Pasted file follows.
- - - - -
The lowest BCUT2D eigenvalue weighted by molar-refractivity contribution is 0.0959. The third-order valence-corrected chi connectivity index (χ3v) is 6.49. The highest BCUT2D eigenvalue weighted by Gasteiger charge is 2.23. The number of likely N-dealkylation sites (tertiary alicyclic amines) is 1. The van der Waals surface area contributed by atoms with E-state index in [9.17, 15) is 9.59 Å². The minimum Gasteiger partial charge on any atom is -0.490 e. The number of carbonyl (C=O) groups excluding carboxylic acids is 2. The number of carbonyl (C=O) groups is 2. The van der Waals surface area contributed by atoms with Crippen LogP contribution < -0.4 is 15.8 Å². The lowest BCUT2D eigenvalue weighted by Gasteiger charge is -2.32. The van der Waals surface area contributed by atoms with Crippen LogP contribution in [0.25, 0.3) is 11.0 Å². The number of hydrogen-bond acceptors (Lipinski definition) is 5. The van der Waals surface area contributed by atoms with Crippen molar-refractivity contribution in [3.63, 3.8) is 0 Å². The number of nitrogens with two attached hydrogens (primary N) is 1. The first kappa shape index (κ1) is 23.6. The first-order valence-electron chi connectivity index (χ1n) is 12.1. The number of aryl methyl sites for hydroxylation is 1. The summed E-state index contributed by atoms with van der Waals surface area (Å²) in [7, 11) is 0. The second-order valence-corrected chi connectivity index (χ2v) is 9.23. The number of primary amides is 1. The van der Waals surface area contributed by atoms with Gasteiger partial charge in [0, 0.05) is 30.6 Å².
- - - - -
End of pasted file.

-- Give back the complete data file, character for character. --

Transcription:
The lowest BCUT2D eigenvalue weighted by molar-refractivity contribution is 0.0959. The third-order valence-corrected chi connectivity index (χ3v) is 6.49. The highest BCUT2D eigenvalue weighted by Gasteiger charge is 2.23. The number of likely N-dealkylation sites (tertiary alicyclic amines) is 1. The van der Waals surface area contributed by atoms with E-state index in [9.17, 15) is 9.59 Å². The minimum Gasteiger partial charge on any atom is -0.490 e. The number of carbonyl (C=O) groups excluding carboxylic acids is 2. The number of carbonyl (C=O) groups is 2. The van der Waals surface area contributed by atoms with Crippen LogP contribution < -0.4 is 15.8 Å². The lowest BCUT2D eigenvalue weighted by Gasteiger charge is -2.32. The van der Waals surface area contributed by atoms with Crippen LogP contribution in [0.25, 0.3) is 11.0 Å². The number of hydrogen-bond acceptors (Lipinski definition) is 5. The van der Waals surface area contributed by atoms with Crippen molar-refractivity contribution in [3.63, 3.8) is 0 Å². The number of nitrogens with two attached hydrogens (primary N) is 1. The first kappa shape index (κ1) is 23.6. The first-order valence-electron chi connectivity index (χ1n) is 12.1. The number of aryl methyl sites for hydroxylation is 1. The summed E-state index contributed by atoms with van der Waals surface area (Å²) in [7, 11) is 0. The second-order valence-corrected chi connectivity index (χ2v) is 9.23. The number of primary amides is 1. The van der Waals surface area contributed by atoms with Gasteiger partial charge in [0, 0.05) is 30.6 Å².